Ask your grandparents or even your parents how they used to find stuff before the rise of the Internet. Chances are they’ll mention some sort of neighborhood message board. Now, as with so many other things, that very same community corkboard has been injected with a hefty dose of technology.

Introducing Wallit. The brainchild of Veysel Berk and Bahadir Bolukbasi, Wallit is a free iOS app (Android coming soon) that uses augmented reality to bring social interaction to a whole new level. Like Facebook, it enables you to interact with your friends. Like Twitter, it only lets you write in short 140-character bursts. Like Foursquare, its digital benefits are based on where you go in the real world.

Here’s how it works – view your current location through your smartphone camera screen, as if taking a photo. Wallit will provide a digital augmented reality-powered wall appears on the screen next to the landmark to show posts, photos, videos and other “marks” by people there at the same time or before you. Then you can add your own mark to the wall for others to see.

To ensure a focus on place without neglecting social interaction, the app has some distinctive rules. You can only post to a place if you’re actually there, although you can view a wall from anywhere in the world. You can only upload a media to a wall if it was created at that location. You can request walls, but only Wallit can actually create them. This is to ensure that each location has only one definitive wall. Although it is wholly location-sepcific, unlike Foursquare, you can actually hold conversations at locations using Wallit. It also differs from location-based chat services like Yobongo and ChatSquare by allowing you to leave lasting messages at every individual location you visit.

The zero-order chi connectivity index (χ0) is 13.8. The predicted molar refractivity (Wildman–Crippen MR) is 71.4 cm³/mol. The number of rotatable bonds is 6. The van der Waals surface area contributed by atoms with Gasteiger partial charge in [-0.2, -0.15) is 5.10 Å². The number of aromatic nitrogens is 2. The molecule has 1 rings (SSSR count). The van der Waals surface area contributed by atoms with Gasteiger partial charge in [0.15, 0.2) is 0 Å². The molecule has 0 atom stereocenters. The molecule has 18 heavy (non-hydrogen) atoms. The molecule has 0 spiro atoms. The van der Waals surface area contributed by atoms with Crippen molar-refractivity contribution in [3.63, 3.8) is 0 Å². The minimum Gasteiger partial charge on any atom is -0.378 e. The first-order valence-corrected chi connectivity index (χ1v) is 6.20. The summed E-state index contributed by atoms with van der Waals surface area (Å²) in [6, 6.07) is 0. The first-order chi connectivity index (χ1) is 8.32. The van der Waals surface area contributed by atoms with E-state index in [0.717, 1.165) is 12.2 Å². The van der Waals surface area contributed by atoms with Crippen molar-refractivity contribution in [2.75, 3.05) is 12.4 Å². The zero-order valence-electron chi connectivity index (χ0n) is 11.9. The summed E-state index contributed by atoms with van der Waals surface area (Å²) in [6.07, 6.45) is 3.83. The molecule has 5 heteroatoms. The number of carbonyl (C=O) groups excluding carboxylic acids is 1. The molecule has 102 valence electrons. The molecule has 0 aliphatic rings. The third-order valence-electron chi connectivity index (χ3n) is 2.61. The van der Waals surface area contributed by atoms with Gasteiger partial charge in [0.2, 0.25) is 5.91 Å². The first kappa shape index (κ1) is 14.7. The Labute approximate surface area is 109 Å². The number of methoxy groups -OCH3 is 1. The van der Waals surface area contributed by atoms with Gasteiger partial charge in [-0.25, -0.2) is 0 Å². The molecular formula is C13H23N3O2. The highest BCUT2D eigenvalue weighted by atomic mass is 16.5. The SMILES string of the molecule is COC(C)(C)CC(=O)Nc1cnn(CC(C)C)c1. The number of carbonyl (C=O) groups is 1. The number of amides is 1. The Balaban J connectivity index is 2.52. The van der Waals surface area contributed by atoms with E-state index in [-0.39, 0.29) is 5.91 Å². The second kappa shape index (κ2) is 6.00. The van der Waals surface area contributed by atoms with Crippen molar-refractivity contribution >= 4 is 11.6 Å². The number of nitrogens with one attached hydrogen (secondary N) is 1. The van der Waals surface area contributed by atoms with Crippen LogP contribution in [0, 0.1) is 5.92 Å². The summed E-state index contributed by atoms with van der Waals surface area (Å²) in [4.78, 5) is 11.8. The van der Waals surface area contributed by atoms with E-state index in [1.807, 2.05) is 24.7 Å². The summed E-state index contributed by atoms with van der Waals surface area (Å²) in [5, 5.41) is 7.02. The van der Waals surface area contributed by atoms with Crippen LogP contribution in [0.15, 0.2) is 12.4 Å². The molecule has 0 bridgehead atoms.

In essence, Wallit can best be thought of as one part clean graffiti and one part virtual community message board. The company has already received over $1 million in venture capital and says it has already created virtual walls in venues throughout New York City, San Francisco, and Paris, and is continuing to build more.

People have always felt a need to leave their mark to not only show others they had been there, but also to be a lasting part of a place or something bigger. The only question is whether people today will want to add yet another social layer — even one centered around places — to their already-crowded virtual lives.

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